Directions to the meeting hall. The doors will open at 10.00, and the meeting will close at about 14.30.
More details of our meetings, including directions for getting there, are given on the meetings page.
- Saturday 15 October 2022: Nerine visit day
- Saturday in March 2023: Lachenalia visit day
- both organised by the Nerine and Amaryllid Society at the Five Arrows Gallery, Exbury Gardens, Exbury, Southampton SO45 1AX, subject to whatever restrictions are in place at the time, by kind invitation of Nicholas de Rothschild and Theo Herselman. These events are for NAAS members, but SABG members are also invited; see the NAAS events page, and please inform Theo or the NAAS Secretary Alison Corley email@example.com if you wish to attend so that numbers can be estimated.
- Help on cultivation, using the web site, etc.
- More information about our meetings, the location and directions are shown on our About our meetings.
- More information about the Group
- We have a Google Calendar, so you can add our events to your phone or other device.
- A list of our Past, present and future meetings
- Links to other web sites including suppliers of bulbs and seeds
- We have started a Digital library
I plan to include a photo gallery here. Until it is ready, why not visit Audrey Cain's BulbWeb? Her web-site, now hosted by the SABG, contains over 1,400 photographs of plants in 175 genera (not all of them are South African).
About the Group
The SABG is based in the UK and is for anyone interested in growing the beautiful and diverse bulbous plants of South Africa and neighbouring countries. You do not need to be an expert (I’m not!) or live in the UK, but our meetings have all been in England so far.
The objective of the Southern African Bulb Group is to further the understanding of the cultivation of Southern African bulbs, where ‘bulbs’ is used in the broad sense to encompass bulb-, corm- and tuber- possessing Southern African plants, which are mostly ‘monocots’ (plants with strap-like leaves and flower parts in threes or sixes) but also including ‘dicots’ (with broad leaves and frequently five-petalled flowers) such as Oxalis.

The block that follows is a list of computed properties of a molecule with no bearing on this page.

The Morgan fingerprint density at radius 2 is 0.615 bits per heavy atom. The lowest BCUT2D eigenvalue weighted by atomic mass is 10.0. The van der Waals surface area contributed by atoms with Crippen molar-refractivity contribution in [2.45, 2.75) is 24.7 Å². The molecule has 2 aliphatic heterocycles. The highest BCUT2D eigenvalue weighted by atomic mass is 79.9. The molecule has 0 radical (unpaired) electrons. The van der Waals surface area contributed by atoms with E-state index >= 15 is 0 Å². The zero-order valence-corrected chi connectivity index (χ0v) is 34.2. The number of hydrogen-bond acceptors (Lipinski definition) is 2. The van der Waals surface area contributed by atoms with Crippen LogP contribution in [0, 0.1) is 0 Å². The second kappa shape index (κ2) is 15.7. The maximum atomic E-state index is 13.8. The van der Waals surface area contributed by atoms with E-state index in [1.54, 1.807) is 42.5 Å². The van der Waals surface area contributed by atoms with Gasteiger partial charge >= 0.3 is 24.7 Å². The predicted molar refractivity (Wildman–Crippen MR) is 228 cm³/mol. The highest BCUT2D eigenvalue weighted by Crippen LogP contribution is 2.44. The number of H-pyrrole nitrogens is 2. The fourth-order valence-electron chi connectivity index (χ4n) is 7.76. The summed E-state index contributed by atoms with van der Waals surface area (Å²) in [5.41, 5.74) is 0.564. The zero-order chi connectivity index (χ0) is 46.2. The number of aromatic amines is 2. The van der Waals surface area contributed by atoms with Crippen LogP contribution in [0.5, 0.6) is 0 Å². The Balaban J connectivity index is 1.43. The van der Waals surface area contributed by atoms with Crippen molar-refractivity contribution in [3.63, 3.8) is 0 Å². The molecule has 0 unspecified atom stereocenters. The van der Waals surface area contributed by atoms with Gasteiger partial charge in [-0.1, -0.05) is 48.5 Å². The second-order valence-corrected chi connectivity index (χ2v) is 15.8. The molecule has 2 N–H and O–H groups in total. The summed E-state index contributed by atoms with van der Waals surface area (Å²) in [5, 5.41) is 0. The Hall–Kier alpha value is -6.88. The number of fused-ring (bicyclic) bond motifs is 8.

Our activities include two meetings per year with talks and plant sales (recently these have been in Winchester in southern England), an annual bulb and seed exchange, and a newsletter with three or four issues per year.
Many of these plants come from the former Cape Province of South Africa, now the Northern, Western and Eastern Cape Provinces, and are easy to grow in a cool greenhouse or a sunny conservatory or window sill. They usually provide colourful flowers in autumn and winter and need a dry period in summer, because they are mostly winter growers from the winter rainfall areas of South Africa. Some are summer growers and a few of these will grow outside in southern or sheltered parts of the UK, such as Agapanthus, some Nerines and Tulbaghias, etc. Others, like Lachenalia, are real jewels to brighten up your conservatory when not much else is in flower.
For help with finding your way around, click on Help (on the sidebar, which may appear on the left of the page on computers and at the top on small devices).
- To enquire about the newsletter or web site, to send suggestions for additions and improvements, or to submit items for inclusion, email Richard White firstname.lastname@example.org.